Public comment sought on special ed rules for all teachers


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August 23, 2001                                                                                                                           (217) 782-4648


Chicago - The State Board of Education will soon publish and seek public comment on proposed new standards aimed at helping new regular education teacheres meet the needs of special education students.

The State Board today told staff to begin the information gathering process as a vehicle for eventual presentation of a proposal to the Court-appointed Monitor and parties to the Corey H. litigation. The general public will soon be able to review and comment on the proposed new standards through the State Board’s website,


The State Board must present a proposal by January 1, 2002 for revising special education-related certification requirements for regular education teachers to the Court Monitor overseeing the Corey H. litigation


Details of the proposal are being finalized. But essentially non-special education teachers would be required to gain a basic understanding of special education issues in order to serve those special education students who participate in regular classrooms.


New teachers would need to meet standards developed for this purpose.  Current regular education teachers would be required to dedicate 10 percent of their continuing professional development activities to special education.


However, teachers who have received approval of their professional development plans by November 1, 2002 would not have to meet any extra special education requirements in their first renewal cycle.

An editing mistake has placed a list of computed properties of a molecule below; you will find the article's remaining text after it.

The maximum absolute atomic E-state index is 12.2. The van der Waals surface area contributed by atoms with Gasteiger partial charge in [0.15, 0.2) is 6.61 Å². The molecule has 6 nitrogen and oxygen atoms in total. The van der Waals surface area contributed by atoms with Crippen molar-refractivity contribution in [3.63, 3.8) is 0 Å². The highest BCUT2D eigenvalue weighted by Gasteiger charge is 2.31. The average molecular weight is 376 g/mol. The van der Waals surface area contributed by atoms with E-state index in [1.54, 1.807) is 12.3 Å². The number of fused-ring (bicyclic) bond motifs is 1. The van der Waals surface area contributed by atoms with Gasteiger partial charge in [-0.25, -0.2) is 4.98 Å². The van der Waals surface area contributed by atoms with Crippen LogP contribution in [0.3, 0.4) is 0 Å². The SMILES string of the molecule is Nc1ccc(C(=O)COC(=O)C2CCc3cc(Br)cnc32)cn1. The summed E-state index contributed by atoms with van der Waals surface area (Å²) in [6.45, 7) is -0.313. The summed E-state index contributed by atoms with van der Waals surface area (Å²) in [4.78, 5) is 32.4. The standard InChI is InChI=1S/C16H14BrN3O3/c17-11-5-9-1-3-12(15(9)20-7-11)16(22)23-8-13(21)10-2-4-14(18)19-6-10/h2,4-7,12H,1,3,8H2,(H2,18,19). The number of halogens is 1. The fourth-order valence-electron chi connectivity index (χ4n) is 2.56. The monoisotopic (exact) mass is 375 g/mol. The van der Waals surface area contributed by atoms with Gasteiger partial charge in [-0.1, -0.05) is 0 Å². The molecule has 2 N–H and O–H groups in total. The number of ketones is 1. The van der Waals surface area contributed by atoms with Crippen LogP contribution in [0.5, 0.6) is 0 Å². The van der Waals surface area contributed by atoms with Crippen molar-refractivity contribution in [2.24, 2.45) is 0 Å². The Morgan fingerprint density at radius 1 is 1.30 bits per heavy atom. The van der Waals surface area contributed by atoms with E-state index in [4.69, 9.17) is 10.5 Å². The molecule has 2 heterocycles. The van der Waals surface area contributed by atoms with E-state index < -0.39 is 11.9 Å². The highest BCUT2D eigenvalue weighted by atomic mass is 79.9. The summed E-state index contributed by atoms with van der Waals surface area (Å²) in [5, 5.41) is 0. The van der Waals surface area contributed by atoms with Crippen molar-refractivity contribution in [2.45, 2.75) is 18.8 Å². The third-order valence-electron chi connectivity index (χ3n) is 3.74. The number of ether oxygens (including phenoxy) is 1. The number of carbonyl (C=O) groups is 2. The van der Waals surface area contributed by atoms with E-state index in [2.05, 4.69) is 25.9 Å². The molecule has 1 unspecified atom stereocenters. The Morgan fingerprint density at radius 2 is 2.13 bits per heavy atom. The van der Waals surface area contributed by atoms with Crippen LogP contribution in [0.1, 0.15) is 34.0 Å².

The proposed standards are expected to be published in the Illinois Register and State Board officials plan to begin soliciting public comment in early fall.


In a related matter, State Board staff this week posted on its website the final transition rules for implementation of the new special education certification system.


Federal Court Judge Robert Gettleman approved the rules August 15 and ordered them to be disseminated statewide. Gettleman is overseeing implementation of the new certification system as part of the 1992 Corey H. lawsuit.


The rules are effective July 1, 2001. They will guide the transition from the existing certification system to the new system anchored by a broad cross-categorical certification.


That new credential, called “Learning Behavior Specialist 1” (LBS 1) will allow special education teachers to serve students with all disabilities except visual, hearing, and speech/language impairments.


“We are pleased that we have reached a conclusion on this phase of the new special education certification system,” said State Superintendent Glenn W. McGee.


“It has been a long and sometimes arduous process. But we believe that this new system will ultimately serve the best interests of our special education students who, as studies have shown, usually have more than one disability,” McGee said.


The Corey H. lawsuit, filed in federal court in May 1992, alleged that both the Chicago Public School system and the State Board failed to ensure that disabled students were properly placed in the “least restrictive environment” as federal special education law requires.


The Chicago Public Schools settled their portion of the lawsuit immediately before trial.  The State Board went to trial in October 1997, and the court ruled in favor of the plaintiffs in February 1998.


The LBS 1 certification will be designated as either limited or unlimited depending on a teacher’s current endorsements and approvals.


The limitations on a “limited” LBS 1 credential will automatically expire after three years for those actively teaching on the certificate, and after seven years for those holding an LBS 1 but not actively teaching.


But teachers can remove their limitations prior to their automatic expiration by completing State Board-developed training; college coursework covering “missing” characteristics and methods; passing the test of subject matter relevant to a “missing” disability; presenting qualifications for additional endorsements or approvals; passing the LBS 1 test of subject matter when those tests become available; or presenting evidence of three years’ teaching experience with students for whom they do not currently hold credentials.


A summary of the new rules and the complete text of the new rules are posted on the State Board’s website at